PARIS -- Representatives of more than 140 countries, including the United States, began arriving Thursday for a conference to bolster the 1925 Geneva protocol banning chemical warfare amid tension over U.S. claims Libya is building a chemical weapons plant.
The five-day conference brings together roughly 75 foreign ministers and other top officials from 140 nations, including Secretary of State George Shultz, Soviet Foreign Minister Eduard Shevardnadze, and their counterparts from most major European, Middle Eastern and Asian countries.
Shultz arrived at Orly Airport shortly before 9 p.m. and departed immediately for his hotel.
President Francois Mitterrand plans to open The Conference of Parties to the 1925 Geneva Protocol and Other Interested States Saturday at the headquarters of UNESCO.
The conference comes amid U.S. claims that Libya has built a chemical weapons production plant, possibly with help from West German or other European companies.
West German officials said Thursday they would not press charges against Imhausen-Chemie, one of the firms accused of helping build the plant. Willi Voegele, who headed a four-day investigation, said he found 'no evidence' implicating the company based in the southwestern city of Lahr.
The United States, meanwhile, has denied its claims about the Libyan plant had anything to do with shooting down of two Libyan MiG-23 fighter jets Wednesday above the Mediterranean Sea, an act it called 'self-defense.'
Libyan leader Moammar Gadhafi, to be represented by his nation's foreign minister at the conference, has maintained the heavily fortified plant in Rabta, 35 miles southwest of Tripoli, will produce medicine.
The Paris conference aims to reaffirm the 1925 Geneva chemical warfare protocol and accelerate ongoing negotiations in Geneva, without tackling complex issues that need to be resolved for an outright ban on the weapons.
The protocol, now signed by 113 nations, prohibits the use of chemical weapons but not their manufacture.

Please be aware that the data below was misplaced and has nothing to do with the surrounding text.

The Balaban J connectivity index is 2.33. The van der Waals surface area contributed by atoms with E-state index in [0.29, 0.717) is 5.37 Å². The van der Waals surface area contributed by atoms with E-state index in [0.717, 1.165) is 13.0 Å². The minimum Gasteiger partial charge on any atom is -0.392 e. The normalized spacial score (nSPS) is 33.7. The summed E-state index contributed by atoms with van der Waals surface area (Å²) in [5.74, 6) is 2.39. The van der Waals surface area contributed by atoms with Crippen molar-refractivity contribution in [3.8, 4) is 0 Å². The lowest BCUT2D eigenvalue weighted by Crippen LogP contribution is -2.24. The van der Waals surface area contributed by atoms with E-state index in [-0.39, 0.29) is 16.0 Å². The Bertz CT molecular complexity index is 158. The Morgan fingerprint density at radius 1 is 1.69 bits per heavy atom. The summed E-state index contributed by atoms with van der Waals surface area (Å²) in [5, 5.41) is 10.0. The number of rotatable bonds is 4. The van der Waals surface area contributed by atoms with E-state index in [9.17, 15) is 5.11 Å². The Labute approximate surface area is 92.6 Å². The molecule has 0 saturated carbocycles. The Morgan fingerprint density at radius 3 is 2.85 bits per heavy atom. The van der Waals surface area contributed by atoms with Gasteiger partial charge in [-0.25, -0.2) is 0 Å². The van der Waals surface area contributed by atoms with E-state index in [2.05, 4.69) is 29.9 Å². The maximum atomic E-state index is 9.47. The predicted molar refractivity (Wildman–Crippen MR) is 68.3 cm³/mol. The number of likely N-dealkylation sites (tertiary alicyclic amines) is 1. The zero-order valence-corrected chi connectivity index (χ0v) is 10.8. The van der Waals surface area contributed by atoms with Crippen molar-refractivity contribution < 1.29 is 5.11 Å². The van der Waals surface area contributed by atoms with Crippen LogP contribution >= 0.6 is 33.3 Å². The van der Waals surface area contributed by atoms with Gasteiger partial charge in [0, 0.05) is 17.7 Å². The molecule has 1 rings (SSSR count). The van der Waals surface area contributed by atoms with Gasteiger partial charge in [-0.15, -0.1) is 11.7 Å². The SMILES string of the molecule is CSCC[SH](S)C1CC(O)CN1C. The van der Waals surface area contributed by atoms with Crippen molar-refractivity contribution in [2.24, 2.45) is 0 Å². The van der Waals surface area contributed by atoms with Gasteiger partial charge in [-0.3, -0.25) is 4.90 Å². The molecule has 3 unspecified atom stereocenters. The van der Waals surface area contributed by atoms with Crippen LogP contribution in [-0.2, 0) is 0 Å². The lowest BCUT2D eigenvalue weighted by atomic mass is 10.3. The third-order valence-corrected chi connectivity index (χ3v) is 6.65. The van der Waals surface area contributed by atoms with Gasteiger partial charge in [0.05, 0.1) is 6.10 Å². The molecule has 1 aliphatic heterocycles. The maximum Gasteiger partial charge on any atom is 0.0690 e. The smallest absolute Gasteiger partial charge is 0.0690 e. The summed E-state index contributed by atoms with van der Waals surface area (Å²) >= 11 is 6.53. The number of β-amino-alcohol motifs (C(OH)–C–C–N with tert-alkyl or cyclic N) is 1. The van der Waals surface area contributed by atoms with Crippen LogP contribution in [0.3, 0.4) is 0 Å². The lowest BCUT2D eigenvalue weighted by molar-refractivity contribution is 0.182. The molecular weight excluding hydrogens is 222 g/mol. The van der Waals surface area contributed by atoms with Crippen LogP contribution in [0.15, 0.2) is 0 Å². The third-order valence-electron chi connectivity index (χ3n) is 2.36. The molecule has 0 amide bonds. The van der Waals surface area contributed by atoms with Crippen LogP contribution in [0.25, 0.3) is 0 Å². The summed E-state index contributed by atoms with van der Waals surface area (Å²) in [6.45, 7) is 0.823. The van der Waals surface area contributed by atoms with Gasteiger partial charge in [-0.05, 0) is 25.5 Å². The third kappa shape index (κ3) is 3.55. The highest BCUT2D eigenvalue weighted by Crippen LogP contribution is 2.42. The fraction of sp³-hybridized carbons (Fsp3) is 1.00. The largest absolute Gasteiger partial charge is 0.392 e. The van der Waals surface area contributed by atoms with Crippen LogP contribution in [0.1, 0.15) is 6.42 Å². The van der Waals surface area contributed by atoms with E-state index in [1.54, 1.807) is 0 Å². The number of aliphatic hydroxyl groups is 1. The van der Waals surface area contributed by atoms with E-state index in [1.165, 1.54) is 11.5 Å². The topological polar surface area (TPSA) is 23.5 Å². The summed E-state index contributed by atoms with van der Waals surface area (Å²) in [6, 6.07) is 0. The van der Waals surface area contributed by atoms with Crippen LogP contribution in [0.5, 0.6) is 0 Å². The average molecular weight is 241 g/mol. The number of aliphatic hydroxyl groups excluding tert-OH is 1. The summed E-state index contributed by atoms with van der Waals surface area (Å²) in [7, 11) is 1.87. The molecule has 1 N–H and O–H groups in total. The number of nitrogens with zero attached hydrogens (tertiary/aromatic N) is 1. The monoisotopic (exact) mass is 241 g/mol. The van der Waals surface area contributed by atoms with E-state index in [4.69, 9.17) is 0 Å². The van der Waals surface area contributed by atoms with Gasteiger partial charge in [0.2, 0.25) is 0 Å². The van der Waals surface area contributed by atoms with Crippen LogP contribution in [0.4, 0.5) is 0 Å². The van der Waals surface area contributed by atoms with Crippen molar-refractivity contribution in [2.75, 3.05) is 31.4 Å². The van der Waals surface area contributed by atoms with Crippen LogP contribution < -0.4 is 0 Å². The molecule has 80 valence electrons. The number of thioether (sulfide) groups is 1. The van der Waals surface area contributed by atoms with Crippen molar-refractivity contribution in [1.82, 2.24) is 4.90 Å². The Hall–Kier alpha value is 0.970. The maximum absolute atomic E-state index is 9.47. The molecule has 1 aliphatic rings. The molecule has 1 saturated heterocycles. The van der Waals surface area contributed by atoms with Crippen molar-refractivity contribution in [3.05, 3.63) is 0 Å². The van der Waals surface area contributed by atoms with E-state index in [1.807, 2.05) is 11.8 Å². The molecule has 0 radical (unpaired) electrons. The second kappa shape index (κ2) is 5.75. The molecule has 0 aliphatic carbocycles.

Shultz, scheduled to address the conference on opening day, was expected to suggest additional U.N. authority to investigate allegations of chemical weapon use worldwide.
The White House is increasingly concerned some Middle Eastern nations, including Libya, Israel, Syria, Iran, Iraq and Egypt, appear to be producing chemical weapons.
The French hope conference participants will work together toward a consensus and refrain from making accusations.
'This is not a tribunal,' French Foreign Minister Roland Dumas said at a pre-conference briefing Wednesday. He said he hoped the U.S.-Libyan military clash would not interfere with the conference, but added the U.S.-Libyan conflict highlighted the need for the gathering.
A complete treaty banning chemical weapons has been discussed at the 40-nation Geneva disarmament conference for 20 years with substantive talks the past 11 years.
But negotiators face difficulties over how to verify adherence to any treaty, especially regarding highly sophisticated binary weapons consisting of two chemicals that are safe apart but toxic when combined.
Conference participants were expected to issue a declaration condemning chemical warfare, asking all nations to respect the 1925 protocol, urging acceleration toward a treaty in Geneva and perhaps suggesting ways to increase U.N. investigative powers.
European nations established the 1925 Geneva protocol after observing the horrifying effects of poisonous gas used by the Germans during World War I. The French, who were among its first victims, keep the original text of the protocol first signed by 38 countries at the Foreign Affairs Ministry.
There were no reports of chemical weapon use during World War II, but its development continued in laboratories.
Relatively inexpensive but destructive, chemical weapons sometimes are called nuclear power for the poor. The issue resurged during the Persian Gulf War between Iran and Iraq, both scheduled to participate in the conference.
Iraq has been accused of widespread use of chemical warfare against ethnic Kurds.